Applying 2D Axisymmetric Boundary Conditions in Antenna Design
Key Takeaways

If a body has an axis of symmetry and the boundary conditions are symmetric with respect to the axis, then the problems associated with such bodies are axisymmetric problems.

Axisymmetric antennas are a set of antennas that exhibit rotational symmetry in geometry and material properties.

In the finite element analysis of antenna radiation patterns, 2D axisymmetric boundary conditions are used for easy mesh truncation.
High gain antennas are often used in highspeed communications, military, and defense systems to send signals over long distances while maintaining a good signaltonoise ratio. Often, enlarging the physical dimensions of an antenna is necessary to achieve better directional properties as well as gain.
In antenna design, computational techniques are used to model electromagnetic wave transmission. Adopting 2D axisymmetric boundary conditions in the electromagnetic modeling of antennas saves a designer’s time and computer memory.
In this article, we will discuss how 2D axisymmetric boundary conditions are used in antenna designs, but first, let’s explore axisymmetric antennas.
Axisymmetric Antennas
Axisymmetric antennas exhibit rotational symmetry in geometry and material properties. They are a body of revolution (BOR) in antenna modeling. Conical horn antennas and corrugated horn antennas are some examples of axisymmetric antennas. These antennas are 3D structures and can be analyzed using 3D models. However, the presence of rotational symmetry allows the elimination of one coordinate axis, thus reducing the analysis into 2D axisymmetric models.
Now that we’ve discussed axisymmetric antennas, let’s take a look at solving axisymmetric problems.
2D Axisymmetric Boundary Conditions in Antenna Design
If a body has an axis of symmetry and the boundary conditions are symmetric with respect to the axis, then the problems associated with such bodies are axisymmetric problems. Usually, a cylindrical coordinate system (r, θ, z) is used to represent or analyze problems in 3D objects. By introducing axisymmetric boundary conditions, the system becomes independent of θ and reduces to the rz plane.
Commonly, there are variations in the electromagnetic field distribution around the azimuth of the axis that is considered for antenna symmetry. Even with these azimuthal field variations, it is possible to obtain solutions for antenna problems by considering the 2D axisymmetric models of them. The investigation of crosspolarization, the calculation of current distribution, and antenna impedance have all become simplified with the inclusion of 2D axisymmetric boundary conditions in antenna modeling.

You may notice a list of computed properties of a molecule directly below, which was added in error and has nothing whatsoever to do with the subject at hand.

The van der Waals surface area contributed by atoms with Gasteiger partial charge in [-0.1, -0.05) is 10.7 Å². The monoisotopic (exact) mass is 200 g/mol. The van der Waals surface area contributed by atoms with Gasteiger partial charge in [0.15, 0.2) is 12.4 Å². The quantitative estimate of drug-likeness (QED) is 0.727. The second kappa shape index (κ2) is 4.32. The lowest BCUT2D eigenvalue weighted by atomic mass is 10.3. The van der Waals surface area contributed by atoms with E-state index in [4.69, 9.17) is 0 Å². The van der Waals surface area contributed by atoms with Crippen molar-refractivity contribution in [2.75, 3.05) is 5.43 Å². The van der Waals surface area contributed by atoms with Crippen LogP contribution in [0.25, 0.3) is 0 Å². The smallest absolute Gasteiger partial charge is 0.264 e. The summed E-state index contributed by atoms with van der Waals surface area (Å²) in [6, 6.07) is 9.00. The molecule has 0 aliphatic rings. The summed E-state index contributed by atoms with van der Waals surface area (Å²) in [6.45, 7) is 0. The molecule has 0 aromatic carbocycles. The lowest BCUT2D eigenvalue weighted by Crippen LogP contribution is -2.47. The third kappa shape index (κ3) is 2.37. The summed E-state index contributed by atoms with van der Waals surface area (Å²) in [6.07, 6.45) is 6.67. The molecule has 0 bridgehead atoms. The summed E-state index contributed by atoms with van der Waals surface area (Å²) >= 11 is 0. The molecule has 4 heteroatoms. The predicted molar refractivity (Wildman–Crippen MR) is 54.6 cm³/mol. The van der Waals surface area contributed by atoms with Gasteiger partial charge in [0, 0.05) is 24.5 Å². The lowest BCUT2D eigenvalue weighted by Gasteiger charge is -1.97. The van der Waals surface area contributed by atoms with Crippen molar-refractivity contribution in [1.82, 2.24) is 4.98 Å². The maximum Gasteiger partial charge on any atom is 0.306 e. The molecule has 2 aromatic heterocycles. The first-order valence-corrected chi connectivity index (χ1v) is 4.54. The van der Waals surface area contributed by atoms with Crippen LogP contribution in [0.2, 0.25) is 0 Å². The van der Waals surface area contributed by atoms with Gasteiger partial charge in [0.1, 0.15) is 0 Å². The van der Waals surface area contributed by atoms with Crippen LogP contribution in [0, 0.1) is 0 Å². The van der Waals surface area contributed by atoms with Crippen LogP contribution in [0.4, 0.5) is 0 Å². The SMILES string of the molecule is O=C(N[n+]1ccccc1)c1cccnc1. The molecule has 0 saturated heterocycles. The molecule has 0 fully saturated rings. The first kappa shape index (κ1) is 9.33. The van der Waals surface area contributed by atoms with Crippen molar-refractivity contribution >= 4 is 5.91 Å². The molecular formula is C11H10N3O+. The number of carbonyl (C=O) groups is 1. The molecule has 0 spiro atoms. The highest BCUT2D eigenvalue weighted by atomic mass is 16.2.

Analyzing Electromagnetic Wave Transmission
In antenna design, 3D models can be set up to analyze electromagnetic wave transmission. However, 3D models of antennas take up a large amount of computer memory to analyze and solve the problems associated with electromagnetic propagation. Instead, designers can use 2D axisymmetric boundary conditions to solve these problems while using up less computer memory.
How Using 2D Axisymmetric Boundary Conditions Saves Computer Memory
The introduction of 2D axisymmetric boundary conditions to antenna modeling helps solve electromagnetic problems with minimal computation time. When converting threedimensional problems into 2D axisymmetric problems, some of the primary and secondary variables defining the problem become zero. The absence of primary and secondary variables reduces the size of the problem, which makes it easier for computers to solve axisymmetric problems.
2D Axisymmetric Boundary Conditions in Finite Element Analysis
In the finite element analysis of antenna radiation patterns, 2D axisymmetric boundary conditions are employed for easy mesh truncation. Compared to other methods, such as the method of moments or ray optical techniques, using 2D axisymmetric modeling is easier for determining the modifications in nearfield and farfield antenna radiation patterns.
2D axisymmetric boundary conditions will continue to have an increasing role in antenna design, particularly in finite element analysis. Cadence software offers 2D simulation tools with the option to choose model geometry types.
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